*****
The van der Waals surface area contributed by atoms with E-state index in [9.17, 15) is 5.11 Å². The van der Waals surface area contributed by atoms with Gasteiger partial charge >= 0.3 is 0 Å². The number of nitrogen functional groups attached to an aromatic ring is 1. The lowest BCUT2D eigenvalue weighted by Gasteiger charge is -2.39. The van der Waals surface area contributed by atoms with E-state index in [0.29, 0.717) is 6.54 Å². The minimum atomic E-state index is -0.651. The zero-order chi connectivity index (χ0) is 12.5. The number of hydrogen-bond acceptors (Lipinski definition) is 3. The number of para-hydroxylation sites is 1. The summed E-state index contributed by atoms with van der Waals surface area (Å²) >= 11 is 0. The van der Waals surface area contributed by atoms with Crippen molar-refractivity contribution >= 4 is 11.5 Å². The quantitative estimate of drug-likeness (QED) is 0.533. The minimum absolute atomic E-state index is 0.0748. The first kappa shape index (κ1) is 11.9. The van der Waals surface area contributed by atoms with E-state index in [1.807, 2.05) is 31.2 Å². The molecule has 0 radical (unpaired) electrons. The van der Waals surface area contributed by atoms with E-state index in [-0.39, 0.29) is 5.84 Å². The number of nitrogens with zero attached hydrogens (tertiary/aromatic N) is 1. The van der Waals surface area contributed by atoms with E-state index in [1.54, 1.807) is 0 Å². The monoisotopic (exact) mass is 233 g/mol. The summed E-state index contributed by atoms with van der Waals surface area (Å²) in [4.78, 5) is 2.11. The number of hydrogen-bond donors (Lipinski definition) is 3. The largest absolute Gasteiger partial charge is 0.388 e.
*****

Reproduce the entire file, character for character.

The van der Waals surface area contributed by atoms with E-state index in [9.17, 15) is 5.11 Å². The van der Waals surface area contributed by atoms with Gasteiger partial charge >= 0.3 is 0 Å². The number of nitrogen functional groups attached to an aromatic ring is 1. The lowest BCUT2D eigenvalue weighted by Gasteiger charge is -2.39. The van der Waals surface area contributed by atoms with E-state index in [0.29, 0.717) is 6.54 Å². The minimum atomic E-state index is -0.651. The zero-order chi connectivity index (χ0) is 12.5. The number of hydrogen-bond acceptors (Lipinski definition) is 3. The number of para-hydroxylation sites is 1. The summed E-state index contributed by atoms with van der Waals surface area (Å²) >= 11 is 0. The van der Waals surface area contributed by atoms with Crippen molar-refractivity contribution >= 4 is 11.5 Å². The quantitative estimate of drug-likeness (QED) is 0.533. The minimum absolute atomic E-state index is 0.0748. The first kappa shape index (κ1) is 11.9. The van der Waals surface area contributed by atoms with E-state index in [1.807, 2.05) is 31.2 Å². The molecule has 0 radical (unpaired) electrons. The van der Waals surface area contributed by atoms with E-state index in [-0.39, 0.29) is 5.84 Å². The number of nitrogens with zero attached hydrogens (tertiary/aromatic N) is 1. The van der Waals surface area contributed by atoms with E-state index in [1.54, 1.807) is 0 Å². The monoisotopic (exact) mass is 233 g/mol. The summed E-state index contributed by atoms with van der Waals surface area (Å²) in [4.78, 5) is 2.11. The number of hydrogen-bond donors (Lipinski definition) is 3. The largest absolute Gasteiger partial charge is 0.388 e.